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Fritz Riemann vs Koeltsch / Pfeiffer / Roesner
"Three Men and a Baby" (game of the day Feb-12-2008)
Breslau (1873)
Italian Game: Evans Gambit. Compromised Defense (C52)  ·  1-0



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Kibitzer's Corner
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Premium Chessgames Member
  al wazir: White's win isn't so clear after 15...Bxc3. If 16. Rc1, then 16...Bb2!
Feb-12-08  mrbiggs: Koeltsch: Hey guys, which line of the Evans should we play?

Pfeiffer: Oooo, let's play the compromised defense.

Roesner: Yeah, that sounds good.

Koeltsch. The compromised defense!?

Pfeiffer: Yeah!

Roesner: Yeah!


Feb-12-08  grasser: 15...Bxc3
16.Ne4 wins a piece.
Feb-12-08  moppa: What about 15...Bxc3 16.Ne4 Bxa1!?
Feb-12-08  PolishPentium: In light of the way the one player brutalizes the three, a better title for today's g.o.t.d. is "The Three Little Wolves and the Big, Bad Pig"... For those of you who are curious, that's a children's story that turns the familiar nursery-rhyme on its head. Charming story, and with very funny accompanying pictures...
Premium Chessgames Member
  whiteshark: <Big, Bad Pig> tiny tongue twister :$
Premium Chessgames Member
  whiteshark: White missed <14.Nd5!!> and it's instantly over.

click for larger view

Feb-12-08  HOTDOG: a famous consultation game was played in the USSR IN 1952.Averbach,Geller,Petrosian and Taimanov played with White,and Keres,Tolush,Kotov and Boleslavskij with Black;then also Botvinnik and Smyslov joined the White team.the game is featured here:

Taimanov vs Boleslavsky, 1952

Premium Chessgames Member
  Phony Benoni: Two movie puns in a row. We must be getting close to the Oscars.

Premium Chessgames Member
  Benzol: I hear the writers strike is over.
Premium Chessgames Member
  whiteshark: Does that also mean better puns in the future ?? :D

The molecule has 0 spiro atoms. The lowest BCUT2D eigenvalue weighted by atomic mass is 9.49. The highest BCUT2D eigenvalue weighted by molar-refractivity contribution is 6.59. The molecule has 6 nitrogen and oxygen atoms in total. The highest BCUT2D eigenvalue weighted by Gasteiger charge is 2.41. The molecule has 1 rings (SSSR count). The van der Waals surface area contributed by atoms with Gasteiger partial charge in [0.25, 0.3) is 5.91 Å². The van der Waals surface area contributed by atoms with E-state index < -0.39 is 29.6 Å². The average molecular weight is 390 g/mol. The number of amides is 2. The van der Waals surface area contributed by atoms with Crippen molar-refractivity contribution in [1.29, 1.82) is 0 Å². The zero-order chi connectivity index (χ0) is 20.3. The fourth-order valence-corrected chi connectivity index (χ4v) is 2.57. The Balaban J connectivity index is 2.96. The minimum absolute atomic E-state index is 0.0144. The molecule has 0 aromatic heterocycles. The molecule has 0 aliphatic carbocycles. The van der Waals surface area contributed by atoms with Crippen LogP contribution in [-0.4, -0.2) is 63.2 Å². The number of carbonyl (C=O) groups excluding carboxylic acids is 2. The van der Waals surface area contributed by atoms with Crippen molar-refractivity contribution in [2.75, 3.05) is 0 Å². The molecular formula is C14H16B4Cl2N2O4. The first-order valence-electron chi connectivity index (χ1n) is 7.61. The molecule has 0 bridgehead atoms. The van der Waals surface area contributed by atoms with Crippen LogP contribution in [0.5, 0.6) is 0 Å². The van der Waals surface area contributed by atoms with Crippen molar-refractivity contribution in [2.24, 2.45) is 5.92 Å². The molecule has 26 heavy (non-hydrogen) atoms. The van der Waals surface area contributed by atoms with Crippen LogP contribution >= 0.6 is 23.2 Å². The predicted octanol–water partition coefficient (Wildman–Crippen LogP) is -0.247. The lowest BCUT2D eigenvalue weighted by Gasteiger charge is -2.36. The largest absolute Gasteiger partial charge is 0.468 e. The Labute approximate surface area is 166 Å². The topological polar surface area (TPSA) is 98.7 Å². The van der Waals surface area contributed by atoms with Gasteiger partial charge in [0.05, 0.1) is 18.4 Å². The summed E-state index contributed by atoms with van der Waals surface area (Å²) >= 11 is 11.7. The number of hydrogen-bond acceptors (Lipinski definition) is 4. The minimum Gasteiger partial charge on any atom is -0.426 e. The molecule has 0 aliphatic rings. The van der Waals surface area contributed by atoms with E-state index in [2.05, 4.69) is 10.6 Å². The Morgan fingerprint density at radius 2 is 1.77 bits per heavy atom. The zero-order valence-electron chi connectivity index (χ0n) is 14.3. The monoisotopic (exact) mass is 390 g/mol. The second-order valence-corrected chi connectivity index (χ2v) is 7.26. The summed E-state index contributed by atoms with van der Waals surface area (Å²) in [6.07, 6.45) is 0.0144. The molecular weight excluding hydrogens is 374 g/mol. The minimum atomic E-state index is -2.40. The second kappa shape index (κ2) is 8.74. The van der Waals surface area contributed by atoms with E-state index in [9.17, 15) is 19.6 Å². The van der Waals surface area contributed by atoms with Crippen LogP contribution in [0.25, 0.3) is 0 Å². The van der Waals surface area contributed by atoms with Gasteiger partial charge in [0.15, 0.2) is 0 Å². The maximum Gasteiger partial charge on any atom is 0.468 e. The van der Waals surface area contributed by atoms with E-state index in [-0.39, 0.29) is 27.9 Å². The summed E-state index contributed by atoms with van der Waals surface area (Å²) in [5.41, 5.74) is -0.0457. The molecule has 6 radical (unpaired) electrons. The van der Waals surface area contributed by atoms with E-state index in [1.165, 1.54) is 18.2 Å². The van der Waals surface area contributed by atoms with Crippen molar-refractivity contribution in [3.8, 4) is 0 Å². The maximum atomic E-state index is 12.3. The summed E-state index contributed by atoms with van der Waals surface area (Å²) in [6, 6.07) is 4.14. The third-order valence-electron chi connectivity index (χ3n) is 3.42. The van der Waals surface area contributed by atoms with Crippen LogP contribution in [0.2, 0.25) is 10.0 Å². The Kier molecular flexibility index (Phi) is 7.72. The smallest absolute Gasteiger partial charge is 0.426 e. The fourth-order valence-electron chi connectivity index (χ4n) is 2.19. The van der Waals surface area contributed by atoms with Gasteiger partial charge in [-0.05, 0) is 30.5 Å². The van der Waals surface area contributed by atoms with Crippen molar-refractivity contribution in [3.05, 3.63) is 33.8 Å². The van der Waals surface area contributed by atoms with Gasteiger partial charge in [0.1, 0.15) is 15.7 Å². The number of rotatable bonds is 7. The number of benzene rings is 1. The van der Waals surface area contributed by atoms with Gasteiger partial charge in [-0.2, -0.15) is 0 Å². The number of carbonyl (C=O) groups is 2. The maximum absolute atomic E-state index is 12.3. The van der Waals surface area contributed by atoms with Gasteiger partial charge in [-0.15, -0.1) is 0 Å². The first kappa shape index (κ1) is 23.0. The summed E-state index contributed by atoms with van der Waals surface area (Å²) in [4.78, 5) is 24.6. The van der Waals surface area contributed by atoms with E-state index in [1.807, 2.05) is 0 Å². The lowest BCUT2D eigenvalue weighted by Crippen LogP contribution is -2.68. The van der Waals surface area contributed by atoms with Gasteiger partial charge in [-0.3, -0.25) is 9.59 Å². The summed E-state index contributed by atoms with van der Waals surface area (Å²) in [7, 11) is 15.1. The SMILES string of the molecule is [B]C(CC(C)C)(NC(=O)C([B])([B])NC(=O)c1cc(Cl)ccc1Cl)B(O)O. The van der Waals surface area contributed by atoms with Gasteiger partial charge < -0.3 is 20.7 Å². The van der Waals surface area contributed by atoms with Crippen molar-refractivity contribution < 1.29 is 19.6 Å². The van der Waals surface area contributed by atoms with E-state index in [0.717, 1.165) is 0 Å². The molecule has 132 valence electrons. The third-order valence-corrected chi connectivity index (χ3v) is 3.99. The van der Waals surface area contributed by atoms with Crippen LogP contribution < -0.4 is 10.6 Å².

Premium Chessgames Member
  Jimfromprovidence: White also missed 15 Bxe7! instead of Rxe7, forking rook and queen. This also wins easily.

click for larger view

Since white did play 15 Rxe7?, black could not only have survived but also won material by answering with 15...d6!

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White's now unprotected rook and knight are simultaneously attacked.

Assuming 16 Nxe7 Kxe7, black is now up two pawns.

Premium Chessgames Member
  Chessmensch: Black moved only one pawn. I guess that devleloping pieces and controlling the center was not fashionable in Breslau back then.
Premium Chessgames Member
  al wazir: <grasser: 15...Bxc3 16. Ne4 wins a piece.>

16... Bxa1 17. Nxf6+ Bxf6 18. Re3 Rd8. Black has ♖+♗+♙+♙+♙ vs. ♕.

Feb-12-08  RandomVisitor: 15...d6 .

15.Bxe7 .

14.Nd5 .

13...b5 =.

12...Qf5 .

Feb-12-08  Abaduba: <jimfromprovidence> after 15. …d6, 16. ♘xf7+! seems to win for White: if 16. … ♕xe7 then 17. ♘h6+ leads to smothered mate via Philidor's Legacy. 16. … ♕xc3 meets the same fate (it's double-check, so Qxc4 is not possible, as does any other move that fails to stop the double-check. If 16. … ♖xf7 then 17. ♖e8 is mate. I can't see any way to stop mate other than 16. ♕xf7, letting White take the Queen with a clear .